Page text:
Stats get old

- After they are created, statistics will get old over time, as data gets updated
- You can use sp_updatestats to query
- You can also query sys.stats and sys.indexes
- You can use DBCC SHOW_STATISTICS (with HISTOGRAM?)

Auto updates

- Statistics are automatically updated if AUTO_UPDATE_STATISTICS are ON (default)
- They get updated when about 20% of the data changes
- In SQL 7, tracks row mod, immediately updates
- In SQL 2000, tracks row mod, updates when needed
- In SQL 2005, tracks column mod, updates when needed
- In SQL 2008, tracks column mod, updates when needed. New: Filtered stats.

Async updates

- Even if stats need updating, you can use old stats if new ones are not ready
- To do that, use ALTER DATABASE dbname AUTO_UPDATE_STATISTICS_ASYNC ON
- Use with caution

Sampling

- Sampling is usually OK, but could create issues if data is not evenly distributed
- You might miss something significant if your sampling does not give you enough
- You can disable autoupdate and update statistics manually using a full scan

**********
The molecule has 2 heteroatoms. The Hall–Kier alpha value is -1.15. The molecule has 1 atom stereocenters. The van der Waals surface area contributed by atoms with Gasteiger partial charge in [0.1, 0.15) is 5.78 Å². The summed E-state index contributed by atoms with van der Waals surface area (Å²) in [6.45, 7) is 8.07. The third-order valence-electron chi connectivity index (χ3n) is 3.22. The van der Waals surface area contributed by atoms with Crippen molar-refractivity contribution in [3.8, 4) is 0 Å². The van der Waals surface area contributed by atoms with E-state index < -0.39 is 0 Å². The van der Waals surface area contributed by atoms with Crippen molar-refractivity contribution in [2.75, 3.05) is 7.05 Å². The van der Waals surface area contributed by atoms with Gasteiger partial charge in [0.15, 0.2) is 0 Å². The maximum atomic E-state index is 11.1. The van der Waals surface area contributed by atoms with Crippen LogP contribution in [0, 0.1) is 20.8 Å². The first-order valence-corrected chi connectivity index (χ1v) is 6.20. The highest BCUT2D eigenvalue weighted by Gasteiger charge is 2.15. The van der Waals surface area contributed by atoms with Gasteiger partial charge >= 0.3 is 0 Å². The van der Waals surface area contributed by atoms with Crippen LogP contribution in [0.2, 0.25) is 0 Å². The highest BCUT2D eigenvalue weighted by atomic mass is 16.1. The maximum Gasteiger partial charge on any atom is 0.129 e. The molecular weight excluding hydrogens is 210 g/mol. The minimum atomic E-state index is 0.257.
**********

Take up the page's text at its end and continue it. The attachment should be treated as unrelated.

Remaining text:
- To do that “UPDATE STATISTICS… WITH FULL SCAN”.

Very large sets

- For very large data sets, even a full scan (no sampling) might not be enough.
- Think a few billion sales records, looking at statistics for customer_number.
- In that case, you have 1000 large customers and 1 million small ones.
- With only 201 steps, you just can’t get good statistics for both large and small.
- For those, consider partitioning into multiple tables to get better stats.
- In SQL 2008, consider filtered statistics (for instance, WHERE customer_type=Large).
- Automatically created for filtered indexes. Can be created manually.

Conclusion

- Statistics will only help
- However, it is always better to have the right indexes
- As usual, you can’t optimize for every single query
- Pick your battles.

For details, see “Statistics Used by the Query Optimizer in Microsoft SQL Server 2005” at:

http://technet.microsoft.com/en-us/library/cc966419.aspx